Economic situation Urgent need for jobs
The level of industrialisation in Cameroon has been low so far. A cumbersome administrative system, the lack of legal certainty, prevalent corruption, inadequate infrastructure, a lack of skilled workers and the crisis regions in the northern and western parts of the countries act as disincentives for potential investors.
Not enough economic growth
In 2019, economic growth in Cameroon was 3.7 per cent. In 2022, growth dropped to 0.7 per cent due to the COVID-19 pandemic (as a result of factors such as disrupted supply chains for coffee and cocoa) and lower world market prices for oil.
The International Monetary Fund (IMF) is predicting economic growth of 4.6 per cent for 2022. In view of the very high rate of population growth, this will not be enough to reduce poverty on a sustained basis, close the development divide between different regions of the country, and give young people better opportunities. More than 40 per cent of the people are under the age of 15.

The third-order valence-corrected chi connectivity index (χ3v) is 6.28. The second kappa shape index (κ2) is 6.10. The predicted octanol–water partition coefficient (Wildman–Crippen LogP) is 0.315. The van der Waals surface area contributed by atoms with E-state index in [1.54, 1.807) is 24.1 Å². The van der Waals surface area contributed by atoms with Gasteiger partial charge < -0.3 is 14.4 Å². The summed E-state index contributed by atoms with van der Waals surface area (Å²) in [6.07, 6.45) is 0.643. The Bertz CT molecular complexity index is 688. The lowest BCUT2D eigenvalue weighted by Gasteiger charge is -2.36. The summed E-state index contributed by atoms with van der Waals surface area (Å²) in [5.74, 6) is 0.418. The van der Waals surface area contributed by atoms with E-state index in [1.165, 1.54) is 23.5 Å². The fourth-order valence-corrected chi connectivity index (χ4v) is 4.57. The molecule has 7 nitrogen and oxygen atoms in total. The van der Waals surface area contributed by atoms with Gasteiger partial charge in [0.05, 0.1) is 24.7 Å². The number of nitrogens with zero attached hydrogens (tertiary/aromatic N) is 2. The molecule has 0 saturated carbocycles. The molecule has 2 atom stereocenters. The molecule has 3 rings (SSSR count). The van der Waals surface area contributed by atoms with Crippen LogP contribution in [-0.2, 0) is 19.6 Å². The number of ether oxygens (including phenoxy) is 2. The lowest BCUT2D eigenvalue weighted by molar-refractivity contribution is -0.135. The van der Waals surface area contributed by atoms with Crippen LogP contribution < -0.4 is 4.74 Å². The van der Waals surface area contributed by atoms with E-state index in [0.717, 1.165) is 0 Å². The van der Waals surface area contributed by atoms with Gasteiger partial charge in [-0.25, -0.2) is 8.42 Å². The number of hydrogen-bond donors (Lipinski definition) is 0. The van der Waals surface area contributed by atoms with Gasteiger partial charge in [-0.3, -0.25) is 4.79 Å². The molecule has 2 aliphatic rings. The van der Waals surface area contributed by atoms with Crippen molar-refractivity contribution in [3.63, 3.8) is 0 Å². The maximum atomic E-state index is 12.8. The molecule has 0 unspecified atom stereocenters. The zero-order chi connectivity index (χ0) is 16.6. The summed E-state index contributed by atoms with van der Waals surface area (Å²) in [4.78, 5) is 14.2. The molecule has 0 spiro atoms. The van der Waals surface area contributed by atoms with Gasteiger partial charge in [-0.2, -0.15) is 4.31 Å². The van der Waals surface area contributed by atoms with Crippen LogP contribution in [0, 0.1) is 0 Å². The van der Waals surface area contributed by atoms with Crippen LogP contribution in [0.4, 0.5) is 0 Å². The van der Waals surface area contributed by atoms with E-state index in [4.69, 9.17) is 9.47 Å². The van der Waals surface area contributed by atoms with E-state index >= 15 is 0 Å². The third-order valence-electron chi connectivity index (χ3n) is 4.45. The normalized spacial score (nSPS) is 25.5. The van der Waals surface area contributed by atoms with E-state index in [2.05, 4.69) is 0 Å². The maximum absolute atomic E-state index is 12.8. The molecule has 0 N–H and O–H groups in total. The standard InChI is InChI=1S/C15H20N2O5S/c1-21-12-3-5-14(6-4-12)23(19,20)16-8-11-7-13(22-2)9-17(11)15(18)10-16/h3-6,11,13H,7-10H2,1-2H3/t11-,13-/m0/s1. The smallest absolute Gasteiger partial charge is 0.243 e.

EU Partnership Agreement
In 2014, an Interim Economic Partnership Agreement (EPA) entered into force between the European Union and Cameroon. On the basis of that Agreement, the EU grants Cameroon free market access. The Agreement lays down that Cameroon should open its market for European exports by 2029. The bilateral Agreement is viewed as a step towards a regional agreement between the Central African region and the EU.